On average how much time will a person need to invest to learn DAX well?
It depends on the individual and the learning approach you take. As many readers of my blog already know, I offer live Power BI training and online Power BI Training. I have been training people for many years and I think I am pretty good at it (my students tell me so). If you learn from me, I think you can lay the foundations you need with about 25 hours focused work. Thereafter, you need to get practice (3-6 months doing stuff), ideally then followed by some more refining of your knowledge through some more structured training. After you have experience, many of the concepts become more “teachable” than they are when you are brand new to DAX. After that, it is a lifelong learning journey (I am still learning, and this is all I do).
If you teach yourself then you ‘can’ succeed, but I recommend you get some good structured learning framework to follow (my book for example). I see lots of self-taught people that have not used a good learning framework, and they literally have burnt many weeks/months of effort because they simply didn’t understand what they needed to know. My best advice is at least read a book. Read the reviews of my book on Amazon if you want recommendations from others about what they thought of my book, such as the ones below.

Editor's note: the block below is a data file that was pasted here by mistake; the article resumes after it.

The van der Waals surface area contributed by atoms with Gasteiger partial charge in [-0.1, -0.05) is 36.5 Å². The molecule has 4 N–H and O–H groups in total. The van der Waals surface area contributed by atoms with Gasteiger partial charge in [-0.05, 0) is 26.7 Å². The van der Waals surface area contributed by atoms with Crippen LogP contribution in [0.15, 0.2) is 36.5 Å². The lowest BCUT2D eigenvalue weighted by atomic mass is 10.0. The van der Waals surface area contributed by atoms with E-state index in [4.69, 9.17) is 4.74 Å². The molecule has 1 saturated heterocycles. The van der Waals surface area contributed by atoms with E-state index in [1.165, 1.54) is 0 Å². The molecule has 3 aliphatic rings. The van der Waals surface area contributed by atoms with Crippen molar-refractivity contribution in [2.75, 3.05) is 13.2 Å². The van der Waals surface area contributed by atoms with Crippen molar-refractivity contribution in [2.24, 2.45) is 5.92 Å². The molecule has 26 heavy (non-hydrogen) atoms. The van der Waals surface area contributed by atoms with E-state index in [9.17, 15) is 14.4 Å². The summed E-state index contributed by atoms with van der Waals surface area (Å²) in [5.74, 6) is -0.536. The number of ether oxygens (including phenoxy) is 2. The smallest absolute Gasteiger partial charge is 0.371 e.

When should I filter in SQL Server vs in Power BI?
Another good, broad question that is not easy to answer in a few sentences. Here are a couple of principles.
- Store the data in tables in SQL
Create views in SQL of the tables and summarise the data you need for Power BI.
- Flatten out snowflake schemas into star schemas
- Remove columns you don’t need
- If the table has “lots of rows”, I don’t see any issue. If you need the rows, then load them. What you should be more concerned about is “lots of columns”. Columns are your enemy, particularly in large data tables.
- Load all the data you need, and nothing you don’t need.
Can you suggest best way to arrange date / month
I don’t think there is one best way. I suggest you read my article about calendar tables here. https://exceleratorbi.com.au/power-pivot-calendar-tables/
Is a good practice to join multiple tables, sales, gross profit, expenses etc into a single table?
It depends. The tables should contain data of like structure, shape and context. I don’t see any reason why you shouldn’t add these 3 items into the same table. It might look something like this
It is when the overall shape, structure and context of the data is different that you should think twice. E.g. in the above example, if Expense doesn’t have an Item code but instead has an “account code”, then that would be a clue that they don’t belong in the same table. Also, if you had Stock on Hand, then this data is very different to the above, so I would not combine those.